9. montmike,

    It is certainly historic. It may be hysterical – but, your comments would be, too. At least I’m conveying facts. The only thing NOT covered by our historic ordinances is the interior. The proposal is covered. Furthermore, the air space over this building, and all other buildings in our locally designated historic districts, are also covered by historic review.

    As I have said before, historic preservation is becoming a quaint notion of public policy and I have long advocated disbanding the HPC and folding any HP responsibility we want to retain into the PB. We have designated maybe three dozen key contributing historic buildings out of the 15,000 properties in town. Almost all are in our commercial zones because we have a policy of not designating any in residential zones. We are using an economic justification to justify altering them. I don’t think you have to be overly concerned that HP will reverse its current trend. We, as a township, have already determined we will change the character of our commercial zones to drive ratables and protect residential character to drive cache. We are just in that in-between phase where our ordinances have not, as yet, been adjusted to reflect this.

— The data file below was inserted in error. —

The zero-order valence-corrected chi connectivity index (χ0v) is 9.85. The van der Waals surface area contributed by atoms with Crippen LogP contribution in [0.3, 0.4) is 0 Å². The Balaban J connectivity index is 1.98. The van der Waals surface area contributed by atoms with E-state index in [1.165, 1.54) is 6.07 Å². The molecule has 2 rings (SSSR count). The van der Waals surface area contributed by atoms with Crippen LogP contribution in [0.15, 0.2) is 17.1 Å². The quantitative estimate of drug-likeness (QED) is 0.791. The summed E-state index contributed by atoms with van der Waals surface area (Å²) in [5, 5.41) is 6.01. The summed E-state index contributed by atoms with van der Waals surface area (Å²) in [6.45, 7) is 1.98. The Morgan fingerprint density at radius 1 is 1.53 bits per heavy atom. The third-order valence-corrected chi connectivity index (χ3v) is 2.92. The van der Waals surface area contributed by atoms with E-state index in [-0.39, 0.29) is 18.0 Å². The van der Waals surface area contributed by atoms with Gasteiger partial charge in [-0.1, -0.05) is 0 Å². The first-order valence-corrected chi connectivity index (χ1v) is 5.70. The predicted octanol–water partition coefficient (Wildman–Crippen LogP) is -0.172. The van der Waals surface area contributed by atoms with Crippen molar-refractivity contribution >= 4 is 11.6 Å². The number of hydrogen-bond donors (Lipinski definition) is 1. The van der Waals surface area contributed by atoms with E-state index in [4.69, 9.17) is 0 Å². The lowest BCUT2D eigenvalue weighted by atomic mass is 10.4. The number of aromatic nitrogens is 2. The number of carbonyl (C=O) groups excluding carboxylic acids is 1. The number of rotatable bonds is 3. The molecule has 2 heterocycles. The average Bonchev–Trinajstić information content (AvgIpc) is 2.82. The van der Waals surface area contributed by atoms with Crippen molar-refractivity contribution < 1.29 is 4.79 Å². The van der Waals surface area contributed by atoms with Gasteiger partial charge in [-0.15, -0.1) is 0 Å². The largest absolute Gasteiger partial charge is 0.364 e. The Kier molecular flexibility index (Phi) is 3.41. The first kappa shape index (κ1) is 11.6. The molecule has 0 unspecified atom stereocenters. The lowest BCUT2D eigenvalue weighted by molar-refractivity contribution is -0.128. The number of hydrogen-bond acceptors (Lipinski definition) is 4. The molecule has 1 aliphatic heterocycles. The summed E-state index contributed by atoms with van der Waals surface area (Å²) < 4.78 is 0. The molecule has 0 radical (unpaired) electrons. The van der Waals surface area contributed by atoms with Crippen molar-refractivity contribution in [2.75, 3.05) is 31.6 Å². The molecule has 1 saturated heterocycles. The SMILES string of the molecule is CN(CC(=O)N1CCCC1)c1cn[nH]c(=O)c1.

—as i visual this neighborhood, i can’t figure out what you mean. can you explain (in non-caps)?

    “property values going down because of Montclair’s continuing re development mistakes.”

    —gosh, I’ve missed those numbers that show this. can you share?

    “The Planning Dept and Planning Board should be adjusted to reflect Montclair.”

    —to reflect who?

  11. I’m all for Development in Montclair Center, heck I’m for even knocking down a bunch of buildings and putting up new ones, however adding two stories to the police station is nothing more than a money grab. The building is plenty big enough to succesfully develop into a good number of condos and there is meat on the bone there for a developer. Adding two stories is just a money grab and will not look good on that building.

    They want to leave a gas station on that corner but put two stories to a perfectly great historic building? Makes no sense.

  12. One of my favorite things about driving home from work up South Mountain Avenue is when I’d stop at the light on Bloomfield Ave, look right, and get this incredible, unubstructed beautiful view of the city’s skyline behind downtown Montclair.